In the midst of the IRS’s legal battle to uncover the identities of Bitcoin users, federal prosecutors have revealed that a state prosecutor’s office had to battle for its own private information, also involving Bitcoin. Pennsylvania’s Allegheny County District Attorney’s Office apparently paid a Bitcoin ransom to protect the privacy of its own information. The amount of the ransom was relatively small, only $1,400 in good old dollars. But it’s still remarkable seeing a government entity paying a ransom, and even more so in a digital currency such as Bitcoin.
One can imagine that some Coinbase users would gladly pay a ransom (if they could) to avoid the IRS finding them, and auditing them! Then we could talk about whether paying ransom should be tax deductible as a business expense. In this case, though, it was the government paying ransom. One wonders if this was all some kind of retaliation.
After all, though markets suggest that Bitcoin is expected to surge 165% thanks to Donald Trump, the IRS is still playing hardball. The IRS’s recent summons to Coinbase is about getting at some coveted anonymity. In fact, though, the ransom comes from a widespread phishing attempt, not one that targeted the DA’s office specifically. Moreover, the goal seems to have been profit, not ideology.
Nevertheless, it is interesting to consider both sides of this (Bit)coin. The hackers, known as the Avalanche Group, presumably demanded to be paid in Bitcoin because payments in the digital currency can be much harder to trace than transactions involving the banking system. (Well, for now.) Even if the IRS does get its hands on the Coinbase user data, including names and addresses of people who bought and sold Bitcoins, it still may have a very hard time tracing these transactions to unreported income and taxable transactions.
Still, the IRS’s crackdown on digital currencies is just beginning. Users should be wary, and most importantly, should plan ahead. The IRS’s efforts toward offshore account disclosure enforcement also started on a small scale. In fact, the IRS started out with just one bank: UBS AG. The government’s focus then turned to other Swiss banks, and eventually to banks all around the globe that were hiding U.S. taxpayer’s funds. So, Coinbase may be the tip of the iceberg too.
In the offshore account mess, tens of thousands of taxpayers came forward through the various iterations of the IRS amnesty programs. In general, those who did so early got better deals. And those who came late or took no action faced higher penalties, or even criminal investigations. In October of 2016, the IRS said its offshore account collections topped $10 billion. And it still isn’t over yet.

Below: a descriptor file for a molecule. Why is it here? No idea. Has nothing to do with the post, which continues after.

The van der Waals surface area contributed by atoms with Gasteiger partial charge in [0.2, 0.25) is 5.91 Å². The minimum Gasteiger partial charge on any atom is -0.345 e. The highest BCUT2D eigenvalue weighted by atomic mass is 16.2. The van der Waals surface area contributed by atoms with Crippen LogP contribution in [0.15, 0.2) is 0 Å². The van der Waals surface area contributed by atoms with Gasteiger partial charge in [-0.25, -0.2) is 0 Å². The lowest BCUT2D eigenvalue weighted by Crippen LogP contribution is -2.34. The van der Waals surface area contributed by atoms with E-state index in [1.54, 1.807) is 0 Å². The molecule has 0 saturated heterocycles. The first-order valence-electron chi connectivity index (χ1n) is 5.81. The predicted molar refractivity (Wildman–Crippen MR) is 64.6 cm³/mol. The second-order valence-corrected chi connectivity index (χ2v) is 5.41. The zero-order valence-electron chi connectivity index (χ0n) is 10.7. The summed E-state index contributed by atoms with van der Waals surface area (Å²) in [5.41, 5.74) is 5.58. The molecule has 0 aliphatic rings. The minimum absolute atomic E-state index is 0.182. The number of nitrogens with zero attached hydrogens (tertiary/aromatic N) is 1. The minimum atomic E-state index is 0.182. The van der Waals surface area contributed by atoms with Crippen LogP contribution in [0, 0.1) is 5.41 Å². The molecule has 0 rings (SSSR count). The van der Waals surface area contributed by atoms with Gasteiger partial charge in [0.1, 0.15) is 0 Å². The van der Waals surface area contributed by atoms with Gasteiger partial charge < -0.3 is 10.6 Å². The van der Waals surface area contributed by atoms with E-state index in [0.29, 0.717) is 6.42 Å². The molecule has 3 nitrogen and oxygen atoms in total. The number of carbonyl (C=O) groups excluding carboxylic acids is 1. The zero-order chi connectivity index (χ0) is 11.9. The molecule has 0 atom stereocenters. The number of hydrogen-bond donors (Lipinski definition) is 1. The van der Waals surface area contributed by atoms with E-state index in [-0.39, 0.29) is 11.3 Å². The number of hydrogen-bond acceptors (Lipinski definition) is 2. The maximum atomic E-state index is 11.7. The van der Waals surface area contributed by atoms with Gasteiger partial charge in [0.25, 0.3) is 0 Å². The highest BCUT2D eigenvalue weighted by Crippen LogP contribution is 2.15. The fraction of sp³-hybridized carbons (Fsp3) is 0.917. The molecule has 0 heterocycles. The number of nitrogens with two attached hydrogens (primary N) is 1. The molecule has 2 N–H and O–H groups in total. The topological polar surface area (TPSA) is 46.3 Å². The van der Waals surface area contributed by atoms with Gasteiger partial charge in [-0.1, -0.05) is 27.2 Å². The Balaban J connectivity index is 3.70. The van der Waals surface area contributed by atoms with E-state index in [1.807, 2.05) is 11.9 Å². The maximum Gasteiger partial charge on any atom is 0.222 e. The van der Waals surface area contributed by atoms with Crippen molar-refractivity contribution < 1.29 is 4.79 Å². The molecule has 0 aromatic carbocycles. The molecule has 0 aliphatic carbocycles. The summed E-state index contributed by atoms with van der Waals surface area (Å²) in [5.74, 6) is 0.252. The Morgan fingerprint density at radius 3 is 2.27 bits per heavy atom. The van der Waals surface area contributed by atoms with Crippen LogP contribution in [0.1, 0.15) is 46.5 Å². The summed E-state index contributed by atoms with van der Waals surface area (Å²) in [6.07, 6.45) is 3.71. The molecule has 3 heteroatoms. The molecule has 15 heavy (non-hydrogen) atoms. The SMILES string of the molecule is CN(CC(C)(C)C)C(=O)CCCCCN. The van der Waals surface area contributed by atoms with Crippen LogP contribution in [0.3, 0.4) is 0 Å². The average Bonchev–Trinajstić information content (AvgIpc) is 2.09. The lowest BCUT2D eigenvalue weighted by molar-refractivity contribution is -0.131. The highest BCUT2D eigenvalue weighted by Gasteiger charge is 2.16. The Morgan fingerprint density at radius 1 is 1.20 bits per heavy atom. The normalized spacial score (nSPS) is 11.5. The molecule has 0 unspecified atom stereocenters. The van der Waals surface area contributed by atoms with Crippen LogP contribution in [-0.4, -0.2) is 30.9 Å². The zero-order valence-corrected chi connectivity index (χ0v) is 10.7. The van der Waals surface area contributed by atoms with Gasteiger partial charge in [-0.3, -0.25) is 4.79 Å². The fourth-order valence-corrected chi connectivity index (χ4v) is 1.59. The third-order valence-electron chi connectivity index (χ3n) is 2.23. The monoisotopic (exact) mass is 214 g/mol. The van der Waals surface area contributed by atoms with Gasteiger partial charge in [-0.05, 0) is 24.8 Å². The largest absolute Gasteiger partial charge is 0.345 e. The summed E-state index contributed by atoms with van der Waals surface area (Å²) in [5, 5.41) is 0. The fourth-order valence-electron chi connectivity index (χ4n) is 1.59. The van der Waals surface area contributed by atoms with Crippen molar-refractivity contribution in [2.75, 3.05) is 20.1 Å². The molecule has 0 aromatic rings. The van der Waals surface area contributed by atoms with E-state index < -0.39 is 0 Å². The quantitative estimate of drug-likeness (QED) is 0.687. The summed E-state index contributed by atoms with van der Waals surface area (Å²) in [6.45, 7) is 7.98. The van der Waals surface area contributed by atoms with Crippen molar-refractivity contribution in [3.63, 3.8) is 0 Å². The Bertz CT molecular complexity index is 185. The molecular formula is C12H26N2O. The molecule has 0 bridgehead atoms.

Now, it seems to be the turn of digital currency users to watch the IRS gear up. We should expect that the government will get what it wants in the end. Just about everything is income to the IRS. If you suspect you might need to clean up past tax filings, or just want to fly right in the future, don’t wait. That’s especially true of more serious cases. If you fear that you may be at risk of a criminal investigation, you may want to consider how to establish attorney-client privilege with your accountant.
That way you can have a bit more security as you consider amending past returns to include payments received in digital currencies. The same is true of filing information reporting returns such as Forms 8938 or FBARs. Businesses may need to file the necessary Forms 1099 for payments to independent contractors made in digital currency, or Forms W-2 for payments to employees.
And back to Bitcoin ransoms. If you end up paying one, can you claim it as a tax write-off? Maybe so. The IRS says a “kidnapping for ransom” can qualify as a deductible theft, as does blackmail, embezzlement, and extortion. However, as with all deductions, you need to keep your receipts, and your Bitcoin transaction logs. From that viewpoint, you might actually want to hang onto those ransom letters.
For alerts to future tax articles, email me at Wood@WoodLLP.com. This discussion is not legal advice.
via The Tax Lawyer http://ift.tt/2gmYszz